9. Don't Look Up

Adam McKay's satirical dark comedy "Don't Look Up" feels like a perfect parallel to the COVID-19 pandemic, even if it wasn't intended to be. McKay developed the screenplay in 2019, and filming was delayed during the early pandemic shutdowns. Even if "Don't Look Up" isn't specifically about the events of the past two years, the themes are still relevant. It criticizes those that ignore global crises and don't follow safety precautions. McKay examines the consequences of having a federal government that refuses to listen to scientists. While the allusions to the Trump administration are rather obvious, it is still chilling to watch an incompetent leadership needlessly risk the lives of citizens.

"Don't Look Up" follows the Michigan State University astronomy professor Dr. Randall Mindy (Leonardo DiCaprio) and doctoral candidate Kate Dibiasky (Jennifer Lawrence), who discover that an impending asteroid strike could wipe out all life on Earth. Mindy and Dibiasky present their findings to the President of the United States, Janie Orlean (Meryl Streep), who decides not to follow their suggestions and instead listens to the idiosyncratic tech billionaire Peter Isherwell (Mark Rylance). Isherwell is a major donor to her campaign, and Orlean would rather prepare for reelection than face the reality of an extinction-level event. "Don't Look Up" explores very disturbing topics in a satirical way, and occasionally the humor feels awkward. The broad stereotypes of media personalities and internet culture contradict the more realistic elements of the film.


While "CODA" is a very predictable crowd-pleaser, it feels distinct because of the community that it spotlights. The film gives a voice to the deaf by focusing on an intimate family relationship and exploring the real challenges they face on a daily basis. There has not been a significant film centered on deaf characters since "Children of a Lesser God" (also starring Marlee Matlin) in 1986. The main character Ruby (Emilia Jones) is a hearing child of deaf adults, or "CODA". The film drew praise from deaf communities for its sensitivity, although it also received some criticism for telling its story through the perspective of a hearing character.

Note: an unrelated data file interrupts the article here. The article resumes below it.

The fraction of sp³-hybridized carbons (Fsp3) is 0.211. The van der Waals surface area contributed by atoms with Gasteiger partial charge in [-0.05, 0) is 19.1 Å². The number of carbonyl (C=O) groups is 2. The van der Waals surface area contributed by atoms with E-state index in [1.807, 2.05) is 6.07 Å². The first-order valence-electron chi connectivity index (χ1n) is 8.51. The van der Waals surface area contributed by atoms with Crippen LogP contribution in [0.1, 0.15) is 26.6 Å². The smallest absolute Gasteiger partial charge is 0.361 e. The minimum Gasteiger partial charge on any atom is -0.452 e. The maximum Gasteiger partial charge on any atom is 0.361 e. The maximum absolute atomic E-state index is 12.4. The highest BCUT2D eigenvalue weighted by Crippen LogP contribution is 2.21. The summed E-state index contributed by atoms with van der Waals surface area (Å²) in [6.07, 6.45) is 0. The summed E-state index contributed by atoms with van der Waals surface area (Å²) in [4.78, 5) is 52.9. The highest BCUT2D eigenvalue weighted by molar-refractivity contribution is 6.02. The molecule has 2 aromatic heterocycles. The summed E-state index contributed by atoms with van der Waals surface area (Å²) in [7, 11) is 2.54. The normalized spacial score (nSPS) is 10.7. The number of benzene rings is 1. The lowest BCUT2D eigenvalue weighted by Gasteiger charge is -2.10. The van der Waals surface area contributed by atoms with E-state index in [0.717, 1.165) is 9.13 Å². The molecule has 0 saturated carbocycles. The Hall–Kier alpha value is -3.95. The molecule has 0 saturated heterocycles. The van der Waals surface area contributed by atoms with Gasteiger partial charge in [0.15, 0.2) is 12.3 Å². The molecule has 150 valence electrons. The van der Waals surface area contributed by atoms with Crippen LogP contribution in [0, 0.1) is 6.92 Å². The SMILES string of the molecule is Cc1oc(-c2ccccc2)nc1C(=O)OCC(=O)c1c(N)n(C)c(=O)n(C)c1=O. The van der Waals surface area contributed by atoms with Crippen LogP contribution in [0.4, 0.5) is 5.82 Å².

Ruby struggles to balance the responsibilities she has in her family with her true passion for singing. She dreams of performing but realizes that continuing to pursue music could create tension with her parents. Ruby's father Frank (Troy Kotsur) and mother Jackie (Matlin) own a fishing business. Ruby and her older brother Leo (Daniel Durant) assist them. The family works alongside several other boating businesses in the Gloucester, Massachusetts fishing community, but they barely interact with the hearing workers. Ruby's energetic choir teacher Bernardo Villalobos (Eugenio Derbez) encourages her to audition for the Berklee College of Music, which creates a dilemma. Is she prepared to leave her family behind without the aid of a hearing person? It's a compelling ethical question that is handled well, but a greater focus on the deaf characters would have made "CODA" more well-rounded.